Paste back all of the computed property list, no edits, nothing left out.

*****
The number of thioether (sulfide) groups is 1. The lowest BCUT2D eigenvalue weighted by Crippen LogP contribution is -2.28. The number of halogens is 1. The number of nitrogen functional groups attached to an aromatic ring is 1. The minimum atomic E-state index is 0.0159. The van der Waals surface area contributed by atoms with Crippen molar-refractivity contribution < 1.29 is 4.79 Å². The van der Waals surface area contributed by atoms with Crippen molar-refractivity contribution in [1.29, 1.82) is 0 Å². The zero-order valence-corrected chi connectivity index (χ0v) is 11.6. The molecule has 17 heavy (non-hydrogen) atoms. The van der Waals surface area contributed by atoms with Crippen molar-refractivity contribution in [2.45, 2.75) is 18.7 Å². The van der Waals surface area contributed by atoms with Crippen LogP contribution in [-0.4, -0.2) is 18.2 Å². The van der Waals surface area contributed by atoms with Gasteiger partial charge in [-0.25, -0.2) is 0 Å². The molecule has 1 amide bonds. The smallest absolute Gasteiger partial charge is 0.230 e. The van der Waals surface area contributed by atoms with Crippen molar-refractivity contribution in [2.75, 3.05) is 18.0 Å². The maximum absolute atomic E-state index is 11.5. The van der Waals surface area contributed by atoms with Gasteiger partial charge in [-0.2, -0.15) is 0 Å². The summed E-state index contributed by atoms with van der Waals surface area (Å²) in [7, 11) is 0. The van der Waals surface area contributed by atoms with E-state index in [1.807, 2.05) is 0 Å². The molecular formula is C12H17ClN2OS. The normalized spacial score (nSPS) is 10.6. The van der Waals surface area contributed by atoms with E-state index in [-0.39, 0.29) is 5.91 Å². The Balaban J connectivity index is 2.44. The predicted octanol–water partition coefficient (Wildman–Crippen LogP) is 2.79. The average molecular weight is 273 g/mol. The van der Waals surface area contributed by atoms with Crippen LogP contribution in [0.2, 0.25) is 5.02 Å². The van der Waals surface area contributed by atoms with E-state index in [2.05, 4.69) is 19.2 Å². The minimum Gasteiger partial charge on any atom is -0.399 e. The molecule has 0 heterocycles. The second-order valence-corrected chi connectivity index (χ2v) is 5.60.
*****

The number of thioether (sulfide) groups is 1. The lowest BCUT2D eigenvalue weighted by Crippen LogP contribution is -2.28. The number of halogens is 1. The number of nitrogen functional groups attached to an aromatic ring is 1. The minimum atomic E-state index is 0.0159. The van der Waals surface area contributed by atoms with Crippen molar-refractivity contribution < 1.29 is 4.79 Å². The van der Waals surface area contributed by atoms with Crippen molar-refractivity contribution in [1.29, 1.82) is 0 Å². The zero-order valence-corrected chi connectivity index (χ0v) is 11.6. The molecule has 17 heavy (non-hydrogen) atoms. The van der Waals surface area contributed by atoms with Crippen molar-refractivity contribution in [2.45, 2.75) is 18.7 Å². The van der Waals surface area contributed by atoms with Crippen LogP contribution in [-0.4, -0.2) is 18.2 Å². The van der Waals surface area contributed by atoms with Gasteiger partial charge in [-0.25, -0.2) is 0 Å². The molecule has 1 amide bonds. The smallest absolute Gasteiger partial charge is 0.230 e. The van der Waals surface area contributed by atoms with Crippen molar-refractivity contribution in [2.75, 3.05) is 18.0 Å². The maximum absolute atomic E-state index is 11.5. The van der Waals surface area contributed by atoms with Gasteiger partial charge in [-0.2, -0.15) is 0 Å². The summed E-state index contributed by atoms with van der Waals surface area (Å²) in [7, 11) is 0. The van der Waals surface area contributed by atoms with E-state index in [1.807, 2.05) is 0 Å². The molecular formula is C12H17ClN2OS. The normalized spacial score (nSPS) is 10.6. The van der Waals surface area contributed by atoms with E-state index in [-0.39, 0.29) is 5.91 Å². The Balaban J connectivity index is 2.44. The predicted octanol–water partition coefficient (Wildman–Crippen LogP) is 2.79. The average molecular weight is 273 g/mol. The van der Waals surface area contributed by atoms with Crippen LogP contribution in [0.2, 0.25) is 5.02 Å². The van der Waals surface area contributed by atoms with E-state index in [2.05, 4.69) is 19.2 Å². The minimum Gasteiger partial charge on any atom is -0.399 e. The molecule has 0 heterocycles. The second-order valence-corrected chi connectivity index (χ2v) is 5.60.